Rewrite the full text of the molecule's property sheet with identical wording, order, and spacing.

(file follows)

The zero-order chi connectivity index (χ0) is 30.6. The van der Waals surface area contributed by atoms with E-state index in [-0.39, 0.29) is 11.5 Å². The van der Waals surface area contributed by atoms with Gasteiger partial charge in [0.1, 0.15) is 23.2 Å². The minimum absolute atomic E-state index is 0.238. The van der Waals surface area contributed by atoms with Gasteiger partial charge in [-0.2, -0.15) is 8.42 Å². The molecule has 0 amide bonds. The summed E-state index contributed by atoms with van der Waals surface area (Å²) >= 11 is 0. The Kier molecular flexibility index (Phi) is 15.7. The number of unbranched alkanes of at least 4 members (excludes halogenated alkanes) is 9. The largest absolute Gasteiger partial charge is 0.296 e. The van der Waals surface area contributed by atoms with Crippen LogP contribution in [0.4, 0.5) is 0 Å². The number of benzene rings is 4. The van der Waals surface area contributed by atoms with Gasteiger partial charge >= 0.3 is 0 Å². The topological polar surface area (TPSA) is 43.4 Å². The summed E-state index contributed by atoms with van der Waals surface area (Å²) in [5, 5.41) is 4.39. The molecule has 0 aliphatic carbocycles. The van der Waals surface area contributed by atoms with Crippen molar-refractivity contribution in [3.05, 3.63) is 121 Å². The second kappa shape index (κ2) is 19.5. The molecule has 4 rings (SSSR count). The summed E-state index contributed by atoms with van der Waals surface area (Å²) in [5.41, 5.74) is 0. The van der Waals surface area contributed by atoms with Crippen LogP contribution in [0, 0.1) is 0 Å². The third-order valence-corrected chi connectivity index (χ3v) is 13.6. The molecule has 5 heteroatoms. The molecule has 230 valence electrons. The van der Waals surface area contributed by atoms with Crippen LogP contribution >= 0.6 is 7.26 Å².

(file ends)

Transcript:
The zero-order chi connectivity index (χ0) is 30.6. The van der Waals surface area contributed by atoms with E-state index in [-0.39, 0.29) is 11.5 Å². The van der Waals surface area contributed by atoms with Gasteiger partial charge in [0.1, 0.15) is 23.2 Å². The minimum absolute atomic E-state index is 0.238. The van der Waals surface area contributed by atoms with Gasteiger partial charge in [-0.2, -0.15) is 8.42 Å². The molecule has 0 amide bonds. The summed E-state index contributed by atoms with van der Waals surface area (Å²) >= 11 is 0. The Kier molecular flexibility index (Phi) is 15.7. The number of unbranched alkanes of at least 4 members (excludes halogenated alkanes) is 9. The largest absolute Gasteiger partial charge is 0.296 e. The van der Waals surface area contributed by atoms with Crippen LogP contribution in [0.4, 0.5) is 0 Å². The number of benzene rings is 4. The van der Waals surface area contributed by atoms with Gasteiger partial charge >= 0.3 is 0 Å². The topological polar surface area (TPSA) is 43.4 Å². The summed E-state index contributed by atoms with van der Waals surface area (Å²) in [5, 5.41) is 4.39. The molecule has 0 aliphatic carbocycles. The van der Waals surface area contributed by atoms with Crippen molar-refractivity contribution in [3.05, 3.63) is 121 Å². The second kappa shape index (κ2) is 19.5. The molecule has 4 rings (SSSR count). The summed E-state index contributed by atoms with van der Waals surface area (Å²) in [5.41, 5.74) is 0. The van der Waals surface area contributed by atoms with Crippen LogP contribution in [0, 0.1) is 0 Å². The third-order valence-corrected chi connectivity index (χ3v) is 13.6. The molecule has 5 heteroatoms. The molecule has 230 valence electrons. The van der Waals surface area contributed by atoms with Crippen LogP contribution >= 0.6 is 7.26 Å².